Gay man wins Supreme Court case on equal pension rights

A gay man has won a landmark ruling at the UK’s highest court which will secure his husband the same pension rights as a wife would receive.

The Supreme Court unanimously ruled that if John Walker, 66, dies, his husband is entitled to a spouse’s pension, provided they remain married.

The ex-cavalry officer said it would drag the government “into the 21st century”, while human rights group Liberty who stood for Walker in court said “thousands” could benefit.

Mr Walker, who worked for specialty chemicals group Innospec from 1980 to 2003, said he made the same contributions to his pension scheme as his heterosexual colleagues.

Walker entered the civil partnership with his current husband in 2006, later converting this into marriage.

However, Innospec said it would refuse to pay a full spousal pension, because Mr Walker’s service began before the date civil partnerships became legal in the UK.

The ruling means Mr Walkers husband will now be entitled to a spousal pension of about £45,000 a year, rather than around £1,000 a year that he would have received.

Welcoming the decision, Walker said:

“It is to our government’s great shame that it has taken so many years, huge amounts of taxpayers’ money and the UK’s highest court to drag them into the 21st Century”.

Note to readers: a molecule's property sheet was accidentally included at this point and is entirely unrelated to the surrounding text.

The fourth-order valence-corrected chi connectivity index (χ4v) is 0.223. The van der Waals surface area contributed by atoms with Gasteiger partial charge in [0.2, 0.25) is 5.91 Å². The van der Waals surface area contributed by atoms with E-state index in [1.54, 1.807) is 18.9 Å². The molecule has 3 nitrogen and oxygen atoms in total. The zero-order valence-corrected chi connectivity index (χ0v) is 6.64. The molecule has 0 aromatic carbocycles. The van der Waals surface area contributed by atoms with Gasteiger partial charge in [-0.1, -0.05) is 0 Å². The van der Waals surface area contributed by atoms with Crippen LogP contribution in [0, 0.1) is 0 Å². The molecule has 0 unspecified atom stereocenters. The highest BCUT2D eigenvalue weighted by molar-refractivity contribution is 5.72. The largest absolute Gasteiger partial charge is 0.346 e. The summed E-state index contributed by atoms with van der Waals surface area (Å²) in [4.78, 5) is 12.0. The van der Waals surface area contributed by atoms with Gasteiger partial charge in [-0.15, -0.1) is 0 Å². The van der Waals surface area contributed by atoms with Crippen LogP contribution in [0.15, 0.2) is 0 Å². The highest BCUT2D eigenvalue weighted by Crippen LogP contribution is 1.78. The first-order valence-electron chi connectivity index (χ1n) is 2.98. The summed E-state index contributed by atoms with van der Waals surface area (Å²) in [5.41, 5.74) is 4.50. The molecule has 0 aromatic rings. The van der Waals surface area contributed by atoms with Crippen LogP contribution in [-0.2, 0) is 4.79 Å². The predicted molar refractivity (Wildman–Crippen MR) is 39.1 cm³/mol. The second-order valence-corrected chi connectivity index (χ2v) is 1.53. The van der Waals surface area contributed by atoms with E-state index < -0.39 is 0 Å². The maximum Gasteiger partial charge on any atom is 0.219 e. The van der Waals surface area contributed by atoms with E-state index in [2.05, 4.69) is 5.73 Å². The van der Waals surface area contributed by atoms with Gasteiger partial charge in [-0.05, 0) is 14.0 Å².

“I am absolutely thrilled at today’s ruling, which is a victory for basic fairness and decency. Finally this absurd injustice has been consigned to the history books – and my husband and I can now get on with enjoying the rest of our lives together.

“But it is to our government’s great shame that it has taken so many years, huge amounts of taxpayers’ money and the UK’s highest court to drag them into the 21st century. In the years since we started this legal challenge, how many people have spent their final days uncertain about whether their loved one would be looked after? How many people have been left unprovided for, having already suffered the loss of their partner?

“What I would like from Theresa May and her ministers today is a formal commitment that this change will stay on the statute books after Brexit.”

 Lawyers for the human rights organisation Libertysaid Mr Walker’s case had challenged “an exemption in the Equality Act that lets employers exclude same-sex partners from spousal benefits paid into a pension fund before December 2005, when civil partnerships became legal”.
Delivering the judgment, Lord Kerr said:

“The salary paid to Mr Walker throughout his working life was precisely the same as that which would have been paid to a heterosexual man. There was no reason for the company to anticipate that it would not become liable to pay a survivor’s pension to his lawful spouse.”

“Mr Walker’s husband is entitled to a spouse’s pension calculated on all the years of his service with Innospec [the chemicals company where he worked], provided that at the date of Mr Walker’s death, they remain married.”

To deny his partner access to the funds would amount to discrimination on the grounds of sexual orientation, he added.

The judges’ decision was based on an EU framework directive from 2000 guaranteeing gender equality under employment law.

The Department for Work and Pensions has warned that giving retrospective effect to the EU framework directive would impose costs on pension schemes.

 

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